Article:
please dont rip this site
Microsoft® Visual Basic® Scripting Edition
GetObject Function
Language Reference |

See Also


Description
Returns a reference to an ActiveX object from a file.

Syntax

GetObject([pathname] [, class])

The GetObject function syntax has these parts:

Part Description
pathname Optional; String. Full path and name of the file containing the object to retrieve. If pathname is omitted, class is required.
class Optional; String. Class of the object.
The class argument uses the syntax appname.objectype and has these parts:

Part Description
appname Required; String. Name of the application providing the object.
objectype Required; String. Type or class of object to create.

Remarks
Use the GetObject function to access an ActiveX object from a file and assign the object to an object variable. Use the Set statement to assign the object returned by GetObject to the object variable. For example:

Dim CADObject
Set CADObject = GetObject("C:\CAD\SCHEMA.CAD")
When this code is executed, the application associated with the specified pathname is started and the object in the specified file is activated. If pathname is a zero-length string (""), GetObject returns a new object instance of the specified type. If the pathname argument is omitted, GetObject returns a currently active object of the specified type. If no object of the specified type exists, an error occurs.

Some applications allow you to activate part of a file. Add an exclamation point (!) to the end of the file name and follow it with a string that identifies the part of the file you want to activate. For information on how to create this string, see the documentation for the application that created the object.

For example, in a drawing application you might have multiple layers to a drawing stored in a file. You could use the following code to activate a layer within a drawing called SCHEMA.CAD:

Set LayerObject = GetObject("C:\CAD\SCHEMA.CAD!Layer3")
If you don't specify the object's class, Automation determines the application to start and the object to activate, based on the file name you provide. Some files, however, may support more than one class of object. For example, a drawing might support three different types of objects: an Application object, a Drawing object, and a Toolbar object, all of which are part of the same file. To specify which object in a file you want to activate, use the optional class argument. For example:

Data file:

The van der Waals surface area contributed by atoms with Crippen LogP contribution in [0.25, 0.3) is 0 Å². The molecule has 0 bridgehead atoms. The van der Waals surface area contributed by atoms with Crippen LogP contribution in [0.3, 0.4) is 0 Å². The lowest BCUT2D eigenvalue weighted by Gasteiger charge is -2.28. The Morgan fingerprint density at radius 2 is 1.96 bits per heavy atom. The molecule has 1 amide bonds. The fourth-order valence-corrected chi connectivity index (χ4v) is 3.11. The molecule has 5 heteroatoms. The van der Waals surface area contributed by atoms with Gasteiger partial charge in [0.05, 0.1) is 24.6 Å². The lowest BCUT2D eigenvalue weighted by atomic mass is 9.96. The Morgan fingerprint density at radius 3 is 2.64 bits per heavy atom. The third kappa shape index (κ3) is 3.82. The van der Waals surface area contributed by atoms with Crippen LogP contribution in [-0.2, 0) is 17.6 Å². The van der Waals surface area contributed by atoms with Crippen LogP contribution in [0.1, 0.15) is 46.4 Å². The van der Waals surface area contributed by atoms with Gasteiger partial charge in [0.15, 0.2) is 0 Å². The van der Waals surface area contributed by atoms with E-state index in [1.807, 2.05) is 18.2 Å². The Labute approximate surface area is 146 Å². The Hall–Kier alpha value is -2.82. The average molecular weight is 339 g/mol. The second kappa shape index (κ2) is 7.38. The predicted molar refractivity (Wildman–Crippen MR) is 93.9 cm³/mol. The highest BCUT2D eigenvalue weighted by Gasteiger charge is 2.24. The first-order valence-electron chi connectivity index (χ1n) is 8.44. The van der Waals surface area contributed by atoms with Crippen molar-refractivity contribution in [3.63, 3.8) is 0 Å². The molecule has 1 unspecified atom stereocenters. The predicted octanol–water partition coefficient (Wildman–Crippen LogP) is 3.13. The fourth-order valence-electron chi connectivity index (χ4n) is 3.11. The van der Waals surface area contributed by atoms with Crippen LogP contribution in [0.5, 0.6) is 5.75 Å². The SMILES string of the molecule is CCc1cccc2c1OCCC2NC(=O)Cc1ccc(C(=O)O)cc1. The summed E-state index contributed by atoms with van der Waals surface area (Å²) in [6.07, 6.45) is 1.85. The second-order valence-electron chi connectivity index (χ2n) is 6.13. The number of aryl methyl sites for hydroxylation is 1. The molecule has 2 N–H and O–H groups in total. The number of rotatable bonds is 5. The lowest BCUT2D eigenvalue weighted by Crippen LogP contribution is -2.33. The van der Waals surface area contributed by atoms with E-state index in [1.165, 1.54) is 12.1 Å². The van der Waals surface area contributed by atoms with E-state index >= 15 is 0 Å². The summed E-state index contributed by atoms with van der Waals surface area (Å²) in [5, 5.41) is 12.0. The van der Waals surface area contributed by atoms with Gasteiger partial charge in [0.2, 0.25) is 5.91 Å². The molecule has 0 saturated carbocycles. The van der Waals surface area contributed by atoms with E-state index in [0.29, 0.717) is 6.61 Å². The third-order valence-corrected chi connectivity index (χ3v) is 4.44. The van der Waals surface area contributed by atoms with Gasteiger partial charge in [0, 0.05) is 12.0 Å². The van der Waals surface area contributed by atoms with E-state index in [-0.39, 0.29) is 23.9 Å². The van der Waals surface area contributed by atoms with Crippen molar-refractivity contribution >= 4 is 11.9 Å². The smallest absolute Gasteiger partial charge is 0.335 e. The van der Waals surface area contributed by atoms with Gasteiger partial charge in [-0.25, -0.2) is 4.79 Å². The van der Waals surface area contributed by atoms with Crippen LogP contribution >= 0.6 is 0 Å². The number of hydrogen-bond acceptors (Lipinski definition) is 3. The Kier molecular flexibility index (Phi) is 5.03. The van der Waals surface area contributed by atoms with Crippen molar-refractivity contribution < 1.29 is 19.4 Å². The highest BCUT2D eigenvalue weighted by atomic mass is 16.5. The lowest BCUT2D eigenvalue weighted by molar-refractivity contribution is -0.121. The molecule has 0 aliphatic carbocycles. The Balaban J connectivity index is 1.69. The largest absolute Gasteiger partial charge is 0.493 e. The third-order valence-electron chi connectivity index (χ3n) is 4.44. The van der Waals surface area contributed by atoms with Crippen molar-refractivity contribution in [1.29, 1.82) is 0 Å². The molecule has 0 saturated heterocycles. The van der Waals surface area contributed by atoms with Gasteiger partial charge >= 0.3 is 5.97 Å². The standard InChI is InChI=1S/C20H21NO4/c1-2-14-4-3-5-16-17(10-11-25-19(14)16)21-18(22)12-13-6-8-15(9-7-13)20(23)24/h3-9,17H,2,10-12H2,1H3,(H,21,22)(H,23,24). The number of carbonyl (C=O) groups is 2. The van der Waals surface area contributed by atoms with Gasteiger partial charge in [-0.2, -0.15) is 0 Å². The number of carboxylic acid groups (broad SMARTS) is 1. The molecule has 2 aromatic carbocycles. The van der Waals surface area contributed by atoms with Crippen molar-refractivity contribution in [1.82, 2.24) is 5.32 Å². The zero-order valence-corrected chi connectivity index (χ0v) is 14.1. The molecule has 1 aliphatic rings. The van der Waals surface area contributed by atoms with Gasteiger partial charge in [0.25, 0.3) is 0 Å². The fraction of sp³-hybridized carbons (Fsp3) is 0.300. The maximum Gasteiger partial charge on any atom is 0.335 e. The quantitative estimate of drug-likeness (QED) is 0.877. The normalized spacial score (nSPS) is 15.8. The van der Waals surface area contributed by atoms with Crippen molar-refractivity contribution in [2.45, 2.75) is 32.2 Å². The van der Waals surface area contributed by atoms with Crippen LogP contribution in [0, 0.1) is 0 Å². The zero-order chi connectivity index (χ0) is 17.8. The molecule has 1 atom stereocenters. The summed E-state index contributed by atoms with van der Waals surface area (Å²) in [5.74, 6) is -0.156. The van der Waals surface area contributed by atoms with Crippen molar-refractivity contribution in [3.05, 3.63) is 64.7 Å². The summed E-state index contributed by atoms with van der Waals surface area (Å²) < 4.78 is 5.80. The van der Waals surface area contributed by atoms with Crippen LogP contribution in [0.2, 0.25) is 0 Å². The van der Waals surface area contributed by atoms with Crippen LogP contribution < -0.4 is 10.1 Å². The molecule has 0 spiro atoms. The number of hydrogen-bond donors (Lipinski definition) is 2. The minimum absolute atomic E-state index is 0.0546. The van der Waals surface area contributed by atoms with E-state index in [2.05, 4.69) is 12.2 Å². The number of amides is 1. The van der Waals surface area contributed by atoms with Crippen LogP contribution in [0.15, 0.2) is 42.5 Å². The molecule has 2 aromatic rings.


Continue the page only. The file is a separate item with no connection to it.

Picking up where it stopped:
Dim MyObject
Set MyObject = GetObject("C:\DRAWINGS\SAMPLE.DRW", "FIGMENT.DRAWING")
In the preceding example, FIGMENT is the name of a drawing application and DRAWING is one of the object types it supports. Once an object is activated, you reference it in code using the object variable you defined. In the preceding example, you access properties and methods of the new object using the object variable MyObject. For example:
MyObject.Line 9, 90
MyObject.InsertText 9, 100, "Hello, world."
MyObject.SaveAs "C:\DRAWINGS\SAMPLE.DRW"


Note  Use the GetObject function when there is a current instance of the object or if you want to create the object with a file already loaded. If there is no current instance, and you don't want the object started with a file loaded, use the CreateObject function.

If an object has registered itself as a single-instance object, only one instance of the object is created, no matter how many times CreateObject is executed. With a single-instance object, GetObject always returns the same instance when called with the zero-length string ("") syntax, and it causes an error if the pathname argument is omitted.


© 1996 by Microsoft Corporation.

See also:


file: /Techref/language/asp/vbs/vbscript/87.htm, 6KB, , updated: 1996/11/22 10:12, local time: 2018/1/18 11:27,
TOP NEW HELP FIND: 
54.234.45.10:LOG IN

 ©2018 These pages are served without commercial sponsorship. (No popup ads, etc...).Bandwidth abuse increases hosting cost forcing sponsorship or shutdown. This server aggressively defends against automated copying for any reason including offline viewing, duplication, etc... Please respect this requirement and DO NOT RIP THIS SITE. Questions?
Please DO link to this page! Digg it! / MAKE! / 

<A HREF="http://www.piclist.com/techref/language/asp/vbs/vbscript/87.htm"> Microsoft&#174; Visual Basic&#174; Scripting Edition </A>

After you find an appropriate page, you are invited to your to this massmind site! (posts will be visible only to you before review) Just type in the box and press the Post button. (HTML welcomed, but not the <A tag: Instead, use the link box to link to another page. A tutorial is available Members can login to post directly, become page editors, and be credited for their posts.


Link? Put it here: 
if you want a response, please enter your email address: 
Attn spammers: All posts are reviewed before being made visible to anyone other than the poster.
Did you find what you needed?

  PICList 2018 contributors:
o List host: MIT, Site host massmind.org, Top posters @20180118 David C Brown, Isaac M. Bavaresco, Manu Abraham, Van Horn, David, RussellMc, Harold Hallikainen, James Cameron, Sean Breheny, Allen Mulvey, Dwayne Reid,
* Page Editors: James Newton, David Cary, and YOU!
* Roman Black of Black Robotics donates from sales of Linistep stepper controller kits.
* Ashley Roll of Digital Nemesis donates from sales of RCL-1 RS232 to TTL converters.
* Monthly Subscribers: Gregg Rew. on-going support is MOST appreciated!
* Contributors: Richard Seriani, Sr.
 

Welcome to www.piclist.com!

 

 

 

 

 

 

 

 

 

 

 

 

 

 

 

 

 

 

 

 

 

 

 

 

 

  .